BioAdam Richman hated college biology. As eukaryotes wept for the boy who would never love them back, Richman, usually drumming on his faux-wood desk and drowning out the class lecture, was becoming immersed in a science of his own.
"It's as educational as it is expressive," says the indie pop whiz kid. "Beyond writing - exploring how to physically document every sound that I imagine is an articulation and a science unto itself."
The sound of Richman's recorded music is lush and layered as if there was an arsenal of rockers behind him. But there isn't. Instead, there is just one young, versatile newcomer, playing every instrument and performing the sonic experiments of producer, engineer and mixer - in a suburban basement.
"I'm a mad scientist," says 22-year old Richman, who's played the guitar and piano since elementary school, and accompanied and recorded himself with computers since the age of 12. "Somewhere in my youth I had a vision of being frozen in front of a computer monitor with a lab coat and goggles, psychotically singing and staring, uninterrupted for weeks."
The story begins with a boy who was stricken with a severe case of pop culture fever. Growing up in suburban Allentown, Pennsylvania, Richman made it through the childhood and teenage years with one ear to the radio and the other to a multi-track tape recorder. In his formative years he drew his inspiration from the Monkees, Nine Inch Nails, Michael Jackson and Nirvana, among others.
After an unhappy year of college at George Washington University, Richman began pursuing his music career and writing a ream of precociously catchy songs. With an acoustic debut album made in his apartment he quit school, packed up his Geo Prism and toured the country with axe in hand, playing mostly for small college audiences and building an active fan base of student programmers and their roommates, who were usually dragged to the shows.
Following an unsuccessful attempt at recording his songs with an outside producer in a traditional studio environment (utilizing the accompanying studio musicians), Richman imagined building his own studio and taking control over everything from arranging to drumming to mixing.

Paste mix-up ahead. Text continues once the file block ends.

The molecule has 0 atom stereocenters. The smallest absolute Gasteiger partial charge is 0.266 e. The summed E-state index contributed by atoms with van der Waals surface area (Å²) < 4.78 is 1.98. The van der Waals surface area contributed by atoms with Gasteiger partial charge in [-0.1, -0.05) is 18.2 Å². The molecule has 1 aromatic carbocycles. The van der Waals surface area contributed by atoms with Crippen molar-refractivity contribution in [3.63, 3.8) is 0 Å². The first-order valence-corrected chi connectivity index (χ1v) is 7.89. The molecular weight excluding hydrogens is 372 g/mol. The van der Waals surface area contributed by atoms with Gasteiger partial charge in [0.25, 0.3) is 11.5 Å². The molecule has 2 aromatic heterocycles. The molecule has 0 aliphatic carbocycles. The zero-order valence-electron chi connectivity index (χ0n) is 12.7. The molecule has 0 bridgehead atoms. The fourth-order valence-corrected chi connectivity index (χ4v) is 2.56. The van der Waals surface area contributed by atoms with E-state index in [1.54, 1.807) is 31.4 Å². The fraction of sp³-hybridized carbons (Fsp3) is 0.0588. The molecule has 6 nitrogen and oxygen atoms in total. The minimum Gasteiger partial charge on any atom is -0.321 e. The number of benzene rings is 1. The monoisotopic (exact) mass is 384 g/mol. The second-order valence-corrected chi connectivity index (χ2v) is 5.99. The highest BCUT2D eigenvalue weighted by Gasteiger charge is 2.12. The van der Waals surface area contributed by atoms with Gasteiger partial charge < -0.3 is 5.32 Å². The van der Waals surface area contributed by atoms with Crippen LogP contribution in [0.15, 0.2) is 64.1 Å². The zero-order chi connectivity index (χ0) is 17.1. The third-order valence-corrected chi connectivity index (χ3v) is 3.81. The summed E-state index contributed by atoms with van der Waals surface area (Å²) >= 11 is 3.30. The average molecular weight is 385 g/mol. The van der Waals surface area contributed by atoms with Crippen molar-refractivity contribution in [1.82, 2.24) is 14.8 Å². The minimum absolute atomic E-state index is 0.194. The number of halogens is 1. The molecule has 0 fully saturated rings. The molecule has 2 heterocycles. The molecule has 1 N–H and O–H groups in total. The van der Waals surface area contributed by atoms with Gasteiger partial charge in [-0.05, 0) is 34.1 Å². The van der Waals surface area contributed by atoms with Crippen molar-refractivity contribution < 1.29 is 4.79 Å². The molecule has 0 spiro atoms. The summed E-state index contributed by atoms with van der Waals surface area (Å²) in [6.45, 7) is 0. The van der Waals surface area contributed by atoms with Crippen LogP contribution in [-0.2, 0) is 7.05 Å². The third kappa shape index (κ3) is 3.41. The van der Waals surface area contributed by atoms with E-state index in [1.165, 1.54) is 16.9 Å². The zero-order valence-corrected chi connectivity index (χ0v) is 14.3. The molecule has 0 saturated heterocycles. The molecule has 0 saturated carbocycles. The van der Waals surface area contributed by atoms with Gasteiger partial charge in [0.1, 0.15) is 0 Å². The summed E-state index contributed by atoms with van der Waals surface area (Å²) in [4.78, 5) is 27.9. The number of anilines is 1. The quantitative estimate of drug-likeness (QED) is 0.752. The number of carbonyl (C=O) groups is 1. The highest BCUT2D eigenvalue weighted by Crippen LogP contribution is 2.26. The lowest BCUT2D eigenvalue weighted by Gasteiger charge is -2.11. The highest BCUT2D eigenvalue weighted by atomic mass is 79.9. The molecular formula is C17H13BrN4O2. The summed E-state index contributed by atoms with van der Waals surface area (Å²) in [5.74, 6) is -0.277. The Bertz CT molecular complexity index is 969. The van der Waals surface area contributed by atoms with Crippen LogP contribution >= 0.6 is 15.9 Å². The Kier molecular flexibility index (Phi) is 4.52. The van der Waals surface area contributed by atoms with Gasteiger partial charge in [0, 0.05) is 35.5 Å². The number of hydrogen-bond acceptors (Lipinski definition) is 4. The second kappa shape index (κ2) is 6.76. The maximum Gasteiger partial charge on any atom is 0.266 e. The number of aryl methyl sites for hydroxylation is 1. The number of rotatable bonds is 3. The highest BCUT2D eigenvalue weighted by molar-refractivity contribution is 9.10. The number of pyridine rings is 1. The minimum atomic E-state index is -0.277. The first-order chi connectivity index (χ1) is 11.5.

"There is only one successful method to record my exact vision and that is to eliminate any outside, corrupting interpretations between my mind, hands, ears, and the tape," he says.
So he did it, in a sense. All of the music on The Patience EP and the upcoming Patience and Science album was written, played and recorded by Adam Richman, in his parents’ Allentown basement.
Production aside, Richman's songwriting has always been powerful. Though characteristically friendly, his songs almost always control an accelerated bite, a roughness that's particularly exposed at his live shows.
Playing for an audience with just a guitar in hand is Richman's familiar scene. But with a spoonful of millennial-pop sparkles from the studio, the sound is "shiny, synth-y and distorted," he says. And the lyrics? Sometimes hurling barbs and sometimes stroking the belly of a kitten, Richman's lyrics can be angry, serene or exuberant but never half-assed, and never mindless.
Adam's music doesn’t fit into any purist notion of genre. With traces of pop, punk, and rock’n’roll, he makes records for listeners who steer clear from the skip button. Sure, any of his tracks are excellent on their own, but in series they invariably make up a perfected ebb and flow of mood and style from the frenetic to the tranquil.
Adam Richman still hates biology, but he's quite fond of the science of rock. Taking full creative authority and capitalizing on technological sophistication, Richman is half musician and half "mad scientist."
"I love pop music. I love rock music. I love them as much as I love life," he says, pushing the goggles up to his forehead. "Creating this music of my own is my inexorable passion."